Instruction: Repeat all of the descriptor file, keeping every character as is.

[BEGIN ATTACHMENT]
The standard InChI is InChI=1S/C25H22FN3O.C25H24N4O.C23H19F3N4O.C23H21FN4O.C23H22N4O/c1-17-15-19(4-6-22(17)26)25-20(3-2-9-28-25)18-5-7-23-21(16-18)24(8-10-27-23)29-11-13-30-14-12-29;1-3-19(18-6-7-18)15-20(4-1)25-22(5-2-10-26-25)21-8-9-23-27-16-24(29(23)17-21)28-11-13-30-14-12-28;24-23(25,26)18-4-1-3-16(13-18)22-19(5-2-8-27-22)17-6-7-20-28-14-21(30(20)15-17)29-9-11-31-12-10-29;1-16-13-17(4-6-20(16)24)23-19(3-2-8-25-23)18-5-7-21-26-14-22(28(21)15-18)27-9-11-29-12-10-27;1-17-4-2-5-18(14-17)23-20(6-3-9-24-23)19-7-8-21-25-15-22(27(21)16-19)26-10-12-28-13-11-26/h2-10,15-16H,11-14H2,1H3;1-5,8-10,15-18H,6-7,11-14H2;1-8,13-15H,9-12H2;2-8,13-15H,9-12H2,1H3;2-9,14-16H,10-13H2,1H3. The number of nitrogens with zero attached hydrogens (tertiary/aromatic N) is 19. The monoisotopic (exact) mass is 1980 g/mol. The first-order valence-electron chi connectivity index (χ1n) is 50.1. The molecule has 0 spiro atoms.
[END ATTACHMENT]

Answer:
The standard InChI is InChI=1S/C25H22FN3O.C25H24N4O.C23H19F3N4O.C23H21FN4O.C23H22N4O/c1-17-15-19(4-6-22(17)26)25-20(3-2-9-28-25)18-5-7-23-21(16-18)24(8-10-27-23)29-11-13-30-14-12-29;1-3-19(18-6-7-18)15-20(4-1)25-22(5-2-10-26-25)21-8-9-23-27-16-24(29(23)17-21)28-11-13-30-14-12-28;24-23(25,26)18-4-1-3-16(13-18)22-19(5-2-8-27-22)17-6-7-20-28-14-21(30(20)15-17)29-9-11-31-12-10-29;1-16-13-17(4-6-20(16)24)23-19(3-2-8-25-23)18-5-7-21-26-14-22(28(21)15-18)27-9-11-29-12-10-27;1-17-4-2-5-18(14-17)23-20(6-3-9-24-23)19-7-8-21-25-15-22(27(21)16-19)26-10-12-28-13-11-26/h2-10,15-16H,11-14H2,1H3;1-5,8-10,15-18H,6-7,11-14H2;1-8,13-15H,9-12H2;2-8,13-15H,9-12H2,1H3;2-9,14-16H,10-13H2,1H3. The number of nitrogens with zero attached hydrogens (tertiary/aromatic N) is 19. The monoisotopic (exact) mass is 1980 g/mol. The first-order valence-electron chi connectivity index (χ1n) is 50.1. The molecule has 0 spiro atoms.